The ground seed can be used to produce a high quality, caffeine-free coffee-like beverage[
The bark of all Acacia species contains greater or lesser quantities of tannins and are astringent. Astringents are often used medicinally - taken internally, for example. they are used in the treatment of diarrhoea and dysentery, and can also be helpful in cases of internal bleeding. Applied externally, often as a wash, they are used to treat wounds and other skin problems, haemorrhoids, perspiring feet, some eye problems, as a mouth wash etc[
Many Acacia trees also yield greater or lesser quantities of a gum from the trunk and stems. This is sometimes taken internally in the treatment of diarrhoea and haemorrhoids[
This species has great potential for use in the reclamation of salt-affected areas[
The plant has a wide-ranging root system, produces suckers and also fixes atmospheric nitrogen. It can be used for stabilizing dunes on rocky coastal sites, creating conditions for other species to become established[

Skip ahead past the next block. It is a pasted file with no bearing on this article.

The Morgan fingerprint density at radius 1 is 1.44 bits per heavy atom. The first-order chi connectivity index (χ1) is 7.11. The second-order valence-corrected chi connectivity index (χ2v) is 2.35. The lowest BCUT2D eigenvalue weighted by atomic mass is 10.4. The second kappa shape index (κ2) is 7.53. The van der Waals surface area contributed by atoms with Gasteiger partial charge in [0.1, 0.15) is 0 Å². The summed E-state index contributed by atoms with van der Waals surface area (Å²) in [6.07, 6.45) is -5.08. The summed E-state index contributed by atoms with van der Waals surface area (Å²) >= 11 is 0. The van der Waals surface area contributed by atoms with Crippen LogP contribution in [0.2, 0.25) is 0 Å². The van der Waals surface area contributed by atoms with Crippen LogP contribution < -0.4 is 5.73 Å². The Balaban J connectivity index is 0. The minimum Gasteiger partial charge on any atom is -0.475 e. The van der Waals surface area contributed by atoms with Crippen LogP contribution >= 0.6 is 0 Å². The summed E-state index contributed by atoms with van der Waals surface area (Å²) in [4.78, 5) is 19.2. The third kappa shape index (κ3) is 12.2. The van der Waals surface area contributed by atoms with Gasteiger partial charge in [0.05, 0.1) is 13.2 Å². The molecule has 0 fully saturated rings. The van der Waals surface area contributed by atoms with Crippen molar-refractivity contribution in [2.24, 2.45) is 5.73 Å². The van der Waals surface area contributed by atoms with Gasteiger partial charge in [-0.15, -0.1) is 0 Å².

The plant is an effective low windbreak[
The wood is hard and tough. It has the potential for use as posts, poles etc[
The wood is a good fuel, burning with great heat and leaving a fine grey ash.
The seed of most, if not all, members of this genus has a hard seedcoat and may benefit from scarification before sowing to speed up germination. This can usually be done by pouring a small amount of nearly boiling water on the seeds (being careful not to cook them!) and then soaking them for 12 - 24 hours in warm water. By this time they should have imbibed moisture and swollen - if they have not, then carefully make a nick in the seedcoat (being careful not to damage the embryo) and soak for a further 12 hours before sowing.
Acacia seeds that have matured fully on the bush and have been properly dried have a hard seed coat and can be stored in closed containers without deterioration for 5 - 10 years or more in dry conditions at ambient temperatures. It is best to remove the aril, which attracts weevils and can lead to moulds forming. The arils are easilyremoved by placing the seeds in water and rubbing them between the hands, then drying the seeds and winnowing them[